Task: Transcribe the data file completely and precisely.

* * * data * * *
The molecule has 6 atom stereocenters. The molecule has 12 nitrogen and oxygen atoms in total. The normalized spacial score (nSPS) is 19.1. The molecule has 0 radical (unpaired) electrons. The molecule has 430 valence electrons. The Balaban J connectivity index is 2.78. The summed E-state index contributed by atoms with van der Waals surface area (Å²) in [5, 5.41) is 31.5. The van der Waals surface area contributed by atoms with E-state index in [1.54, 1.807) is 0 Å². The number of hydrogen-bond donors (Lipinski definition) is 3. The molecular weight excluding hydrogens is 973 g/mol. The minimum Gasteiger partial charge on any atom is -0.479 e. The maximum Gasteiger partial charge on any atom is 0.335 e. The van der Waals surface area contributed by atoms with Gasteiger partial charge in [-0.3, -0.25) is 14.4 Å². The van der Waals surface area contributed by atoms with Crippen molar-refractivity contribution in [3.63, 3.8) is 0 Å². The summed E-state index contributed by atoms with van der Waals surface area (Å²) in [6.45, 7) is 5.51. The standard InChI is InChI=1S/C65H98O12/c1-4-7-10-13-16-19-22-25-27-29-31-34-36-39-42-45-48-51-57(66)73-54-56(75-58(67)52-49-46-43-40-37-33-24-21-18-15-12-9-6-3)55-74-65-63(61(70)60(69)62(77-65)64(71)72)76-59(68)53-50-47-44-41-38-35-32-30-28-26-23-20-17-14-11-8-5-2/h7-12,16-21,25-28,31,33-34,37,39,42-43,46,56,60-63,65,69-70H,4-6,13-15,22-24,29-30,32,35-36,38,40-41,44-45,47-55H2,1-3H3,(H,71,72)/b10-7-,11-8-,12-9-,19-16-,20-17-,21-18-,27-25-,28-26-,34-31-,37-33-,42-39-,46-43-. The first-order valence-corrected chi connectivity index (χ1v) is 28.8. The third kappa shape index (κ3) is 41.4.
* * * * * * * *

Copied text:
The molecule has 6 atom stereocenters. The molecule has 12 nitrogen and oxygen atoms in total. The normalized spacial score (nSPS) is 19.1. The molecule has 0 radical (unpaired) electrons. The molecule has 430 valence electrons. The Balaban J connectivity index is 2.78. The summed E-state index contributed by atoms with van der Waals surface area (Å²) in [5, 5.41) is 31.5. The van der Waals surface area contributed by atoms with E-state index in [1.54, 1.807) is 0 Å². The number of hydrogen-bond donors (Lipinski definition) is 3. The molecular weight excluding hydrogens is 973 g/mol. The minimum Gasteiger partial charge on any atom is -0.479 e. The maximum Gasteiger partial charge on any atom is 0.335 e. The van der Waals surface area contributed by atoms with Gasteiger partial charge in [-0.3, -0.25) is 14.4 Å². The van der Waals surface area contributed by atoms with Crippen molar-refractivity contribution in [3.63, 3.8) is 0 Å². The summed E-state index contributed by atoms with van der Waals surface area (Å²) in [6.45, 7) is 5.51. The standard InChI is InChI=1S/C65H98O12/c1-4-7-10-13-16-19-22-25-27-29-31-34-36-39-42-45-48-51-57(66)73-54-56(75-58(67)52-49-46-43-40-37-33-24-21-18-15-12-9-6-3)55-74-65-63(61(70)60(69)62(77-65)64(71)72)76-59(68)53-50-47-44-41-38-35-32-30-28-26-23-20-17-14-11-8-5-2/h7-12,16-21,25-28,31,33-34,37,39,42-43,46,56,60-63,65,69-70H,4-6,13-15,22-24,29-30,32,35-36,38,40-41,44-45,47-55H2,1-3H3,(H,71,72)/b10-7-,11-8-,12-9-,19-16-,20-17-,21-18-,27-25-,28-26-,34-31-,37-33-,42-39-,46-43-. The first-order valence-corrected chi connectivity index (χ1v) is 28.8. The third kappa shape index (κ3) is 41.4.